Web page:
Section 19 gives the cabinet secretary powers to make regulations governing minimum standards of dairy produce; pricing; handling, transporting and storing dairy produce; regulating and controlling the manufacture of dairy produce; imposing levy or cess; prescribing terms of the contract for the sale of milk; controlling sale, purchase and delivery of dairy produce; and registration and licensing of distributors of dairy produce. 

The new regulations seek to address the following issues affecting the industry: seasonality of production; low productivity; poor quality; costly, inaccessible feeds; and lack of an adequate regulatory framework.

It is important to understand the policy context within which the new rules were developed. The regulation of the dairy industry dates back to 1958 with the creation of the Kenya Dairy Board by the colonial government.

Commercial dairy farming was introduced in Kenya by colonial settlers in 1900 but it was not until the Swynnerton Plan of 1954, that Africans were allowed to engage in the milk business.

After Independence, reforms introduced following the Dairy Industry Development Commission of 1964 chaired by then Assistant Minister Mwai Kibaki, saw small-scale dairy production grow in leaps and bounds.

The State expanded the Kenya Cooperative Creameries (KCC) and opened milk cooling plants across the country. Significant investments were made in extension services, tick control and artificial insemination to ensure quality breeding stock and increased milk production.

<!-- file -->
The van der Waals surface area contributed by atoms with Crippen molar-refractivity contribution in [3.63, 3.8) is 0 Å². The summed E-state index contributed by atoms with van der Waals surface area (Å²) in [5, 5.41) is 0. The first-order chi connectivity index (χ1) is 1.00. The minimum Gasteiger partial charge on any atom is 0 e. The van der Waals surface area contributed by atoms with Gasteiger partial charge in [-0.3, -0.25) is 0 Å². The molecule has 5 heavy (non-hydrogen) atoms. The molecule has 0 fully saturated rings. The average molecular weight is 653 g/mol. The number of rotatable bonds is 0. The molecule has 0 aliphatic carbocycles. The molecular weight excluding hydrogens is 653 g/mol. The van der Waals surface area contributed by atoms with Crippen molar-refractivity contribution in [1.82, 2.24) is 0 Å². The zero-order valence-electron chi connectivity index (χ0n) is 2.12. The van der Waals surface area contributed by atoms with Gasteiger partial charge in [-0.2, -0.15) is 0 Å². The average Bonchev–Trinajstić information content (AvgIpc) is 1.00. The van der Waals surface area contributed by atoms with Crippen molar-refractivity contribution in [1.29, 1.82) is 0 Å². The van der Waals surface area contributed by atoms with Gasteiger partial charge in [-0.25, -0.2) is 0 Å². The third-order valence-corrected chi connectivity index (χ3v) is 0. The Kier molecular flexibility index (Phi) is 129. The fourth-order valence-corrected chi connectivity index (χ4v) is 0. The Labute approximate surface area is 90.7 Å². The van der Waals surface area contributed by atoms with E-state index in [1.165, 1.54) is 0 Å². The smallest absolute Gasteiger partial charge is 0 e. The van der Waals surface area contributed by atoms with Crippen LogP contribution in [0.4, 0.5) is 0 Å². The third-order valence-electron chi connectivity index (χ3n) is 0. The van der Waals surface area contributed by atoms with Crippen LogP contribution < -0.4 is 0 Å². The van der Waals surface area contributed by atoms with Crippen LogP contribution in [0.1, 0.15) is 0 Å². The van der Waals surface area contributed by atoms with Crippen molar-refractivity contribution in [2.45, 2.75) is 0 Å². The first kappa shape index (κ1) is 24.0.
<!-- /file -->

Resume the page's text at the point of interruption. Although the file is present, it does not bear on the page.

However, come 1992 with the liberalization of the agriculture sector, things took a turn for the worse. Government support for the milk sub-sector dwindled leading to declining productivity and returns for producers.

\The eventual collapse of KCC due to mismanagement was the last straw for an industry already struggling with rampant sale of raw milk, low prices and poor incentives for value addition. 

An exhaustive analysis of the regulations is not possible here but suffice to briefly highlight examples of how the new rules address the plight of milk farmers.  

The regulations on Registration and Licensing provide for registration by the counties of primary producers, that is, persons producing milk for sale.

This will help create a database of farmers, dairy herd and other valuable data that will inform future policy formulation.

It will also assist in weeding out rogue milk hawkers and middlemen exploiting poor farmers and by mapping out where farmers are, facilitate coordinated extension support services by the counties.  

Primary producers are allowed to join cooperative societies, producer groups or aggregators who collect milk from farmers for bulking, processing or resale.

Any person who obtains registration through fraudulent means commits a criminal offence and is liable to be fined or jailed. Dairy business operators, defined as persons handling dairy produce for business, must also be registered by a county.

This will help track the movement of the commodity in the market.    

The regulations on Returns, Reports and Estimates require dairy business operators to submit monthly returns to the county or Kenya Dairy Board on production, distribution and retail of dairy produce, to facilitate the collection of data and information for planning purposes.